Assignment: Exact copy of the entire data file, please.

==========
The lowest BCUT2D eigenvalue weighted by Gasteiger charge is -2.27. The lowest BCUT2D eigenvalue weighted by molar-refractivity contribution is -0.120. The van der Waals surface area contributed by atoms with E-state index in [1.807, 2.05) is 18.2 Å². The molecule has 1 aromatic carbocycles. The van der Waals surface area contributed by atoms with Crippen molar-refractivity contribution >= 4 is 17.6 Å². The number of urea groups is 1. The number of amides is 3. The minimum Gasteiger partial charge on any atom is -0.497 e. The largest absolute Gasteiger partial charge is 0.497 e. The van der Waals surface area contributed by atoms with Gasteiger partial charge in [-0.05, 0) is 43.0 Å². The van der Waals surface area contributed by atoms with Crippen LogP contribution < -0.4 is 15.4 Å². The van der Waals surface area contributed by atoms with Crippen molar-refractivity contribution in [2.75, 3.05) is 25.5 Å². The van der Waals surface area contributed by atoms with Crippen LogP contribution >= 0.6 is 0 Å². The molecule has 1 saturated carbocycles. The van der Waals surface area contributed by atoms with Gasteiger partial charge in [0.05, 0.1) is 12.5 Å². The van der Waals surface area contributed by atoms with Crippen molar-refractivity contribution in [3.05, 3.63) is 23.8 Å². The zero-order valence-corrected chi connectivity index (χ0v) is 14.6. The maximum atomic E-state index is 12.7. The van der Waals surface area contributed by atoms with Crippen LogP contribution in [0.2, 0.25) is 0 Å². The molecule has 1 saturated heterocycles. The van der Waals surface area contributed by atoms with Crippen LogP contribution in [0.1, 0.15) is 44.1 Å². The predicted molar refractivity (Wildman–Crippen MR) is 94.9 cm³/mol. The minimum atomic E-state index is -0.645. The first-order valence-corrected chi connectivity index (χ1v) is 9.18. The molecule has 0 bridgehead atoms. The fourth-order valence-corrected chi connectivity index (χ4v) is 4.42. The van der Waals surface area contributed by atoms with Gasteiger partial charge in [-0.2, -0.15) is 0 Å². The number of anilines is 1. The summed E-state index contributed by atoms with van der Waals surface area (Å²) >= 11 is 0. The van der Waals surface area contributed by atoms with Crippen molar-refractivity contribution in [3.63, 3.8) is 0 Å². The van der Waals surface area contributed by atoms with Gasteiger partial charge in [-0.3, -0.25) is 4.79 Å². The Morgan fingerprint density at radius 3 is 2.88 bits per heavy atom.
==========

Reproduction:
The lowest BCUT2D eigenvalue weighted by Gasteiger charge is -2.27. The lowest BCUT2D eigenvalue weighted by molar-refractivity contribution is -0.120. The van der Waals surface area contributed by atoms with E-state index in [1.807, 2.05) is 18.2 Å². The molecule has 1 aromatic carbocycles. The van der Waals surface area contributed by atoms with Crippen molar-refractivity contribution >= 4 is 17.6 Å². The number of urea groups is 1. The number of amides is 3. The minimum Gasteiger partial charge on any atom is -0.497 e. The largest absolute Gasteiger partial charge is 0.497 e. The van der Waals surface area contributed by atoms with Gasteiger partial charge in [-0.05, 0) is 43.0 Å². The van der Waals surface area contributed by atoms with Crippen LogP contribution < -0.4 is 15.4 Å². The van der Waals surface area contributed by atoms with Crippen molar-refractivity contribution in [2.75, 3.05) is 25.5 Å². The van der Waals surface area contributed by atoms with Crippen LogP contribution >= 0.6 is 0 Å². The molecule has 1 saturated carbocycles. The van der Waals surface area contributed by atoms with Gasteiger partial charge in [0.05, 0.1) is 12.5 Å². The van der Waals surface area contributed by atoms with Crippen molar-refractivity contribution in [3.05, 3.63) is 23.8 Å². The zero-order valence-corrected chi connectivity index (χ0v) is 14.6. The maximum atomic E-state index is 12.7. The van der Waals surface area contributed by atoms with Crippen LogP contribution in [0.2, 0.25) is 0 Å². The molecule has 1 saturated heterocycles. The van der Waals surface area contributed by atoms with Crippen LogP contribution in [0.1, 0.15) is 44.1 Å². The predicted molar refractivity (Wildman–Crippen MR) is 94.9 cm³/mol. The minimum atomic E-state index is -0.645. The first-order valence-corrected chi connectivity index (χ1v) is 9.18. The molecule has 0 bridgehead atoms. The fourth-order valence-corrected chi connectivity index (χ4v) is 4.42. The van der Waals surface area contributed by atoms with Gasteiger partial charge in [-0.2, -0.15) is 0 Å². The number of anilines is 1. The summed E-state index contributed by atoms with van der Waals surface area (Å²) >= 11 is 0. The van der Waals surface area contributed by atoms with Crippen molar-refractivity contribution in [3.63, 3.8) is 0 Å². The van der Waals surface area contributed by atoms with Gasteiger partial charge in [-0.3, -0.25) is 4.79 Å². The Morgan fingerprint density at radius 3 is 2.88 bits per heavy atom.